Carpool

Carpool. Monarchy Enterprises 1996.

Before watching the movie:

Sometimes it is still possible to find something random among streaming options. The 90s are about as far back as that goes anymore, but it’s not impossible.

A bank robber hijacks a family in a minivan, and hijinks ensue. It’s going to be fun to see where this goes.

After watching the movie:

Daniel Miller, an ad executive who never has time for his family, is forced to drive his sons’ school carpool because his wife is sick, despite needing to be at work early for the big presentation. Franklin Laszlo’s family carnival business has fallen on hard times and he’s decided to rob a bank in order to be able to pay his sideshow cast, but accidentally gets mixed up in someone else’s grocery store robbery while waiting for the bank to open. As Franklin holds the robbers at gunpoint, the clerk hands him the money, and plainclothes Detective Erdman only sees Franklin holding a gun and a bag of money, so he attempts to arrest Franklin. Franklin, keeping the money, grabs a customer as a hostage to get out, and that customer is Daniel, getting donuts for the kids. With Franklin’s truck blocked in, he decides to take Daniel’s van, not realizing it’s full of kids until it’s too late. But the kids love Franklin, Franklin is fun. And Franklin can’t let Daniel go to work because he needs a hostage and won’t involve the kids more than he has to. So they’re all on the run from the police together, and the thwarted robbers want their money back.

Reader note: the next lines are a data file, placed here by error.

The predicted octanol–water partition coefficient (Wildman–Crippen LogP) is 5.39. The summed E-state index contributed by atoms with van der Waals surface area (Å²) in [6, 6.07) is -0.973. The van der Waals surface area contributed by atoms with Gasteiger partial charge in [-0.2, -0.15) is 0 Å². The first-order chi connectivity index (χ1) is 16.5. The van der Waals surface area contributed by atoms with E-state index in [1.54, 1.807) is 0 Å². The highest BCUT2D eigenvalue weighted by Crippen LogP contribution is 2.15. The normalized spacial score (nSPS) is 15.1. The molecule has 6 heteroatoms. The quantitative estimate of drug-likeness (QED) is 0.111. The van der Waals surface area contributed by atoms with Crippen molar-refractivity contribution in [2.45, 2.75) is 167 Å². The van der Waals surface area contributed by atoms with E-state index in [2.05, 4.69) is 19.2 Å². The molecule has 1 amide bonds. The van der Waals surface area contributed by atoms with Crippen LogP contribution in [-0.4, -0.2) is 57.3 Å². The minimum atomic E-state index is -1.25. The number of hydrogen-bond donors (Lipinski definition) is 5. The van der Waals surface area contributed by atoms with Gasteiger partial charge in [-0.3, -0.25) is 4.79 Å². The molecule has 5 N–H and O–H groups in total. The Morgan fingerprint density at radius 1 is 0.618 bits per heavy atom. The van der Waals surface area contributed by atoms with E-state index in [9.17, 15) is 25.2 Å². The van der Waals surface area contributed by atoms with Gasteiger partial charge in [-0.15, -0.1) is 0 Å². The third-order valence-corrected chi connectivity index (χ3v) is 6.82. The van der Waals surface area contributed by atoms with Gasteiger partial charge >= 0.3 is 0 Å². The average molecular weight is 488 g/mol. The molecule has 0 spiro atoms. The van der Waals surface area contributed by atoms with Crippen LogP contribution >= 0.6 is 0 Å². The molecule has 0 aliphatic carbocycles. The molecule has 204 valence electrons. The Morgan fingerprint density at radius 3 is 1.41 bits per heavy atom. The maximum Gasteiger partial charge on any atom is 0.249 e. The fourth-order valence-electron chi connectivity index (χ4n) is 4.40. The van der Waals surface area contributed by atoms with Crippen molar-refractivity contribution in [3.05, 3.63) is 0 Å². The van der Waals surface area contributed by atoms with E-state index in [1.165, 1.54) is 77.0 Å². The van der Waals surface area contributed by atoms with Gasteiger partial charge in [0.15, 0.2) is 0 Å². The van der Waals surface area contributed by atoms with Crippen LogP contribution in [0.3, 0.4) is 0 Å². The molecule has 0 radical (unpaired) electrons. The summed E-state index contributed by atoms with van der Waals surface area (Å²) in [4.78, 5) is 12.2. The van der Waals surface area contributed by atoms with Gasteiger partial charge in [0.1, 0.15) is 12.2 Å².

I’m surprised to see that this had a strong negative reaction when it came out. It’s hardly great cinema, but it’s not trash, or even merely mediocre. Aside from the workaholic dad learning to value his family theme, it’s not worn out. Tom Arnold is fun and charismatic and carries the movie. His character cheerfully admitting that he’s the bad guy and the kids shouldn’t listen to him even as they’re telling Daniel they side with Franklin sums up the whole movie.

For most of the movie, I didn’t notice the score. But when I did, mainly in the opening titles and climax, I didn’t like it. The musical style is a little cliché, but it wouldn’t have sounded as bad if it wasn’t performed by tinny synthesizers simulating an orchestra. Did they spend all the music budget on getting Tom Arnold?

On the other side of technical critique, I liked the paint work for when they paint the van purple with spray-in hair dye. It looks unevenly sprayed on, only a little better than I think would be realistic. The only thing I could ask for would be to let the original color be revealed in progressively more places as the van scrapes against things, but that would be a nightmare for maintaining continuity, so I don’t blame them for not doing that.

This is just a bit of fun with Tom Arnold, a van full of kids, and a police chase. People seem to not like Tom Arnold in general, but I don’t know why. Maybe he was just in too many things for a while and people felt like he was being pushed at them unjustifiably. But in terms of this movie, this is just a romp with a loveable lead, a double act, and some idiosyncratic kids for flavor.

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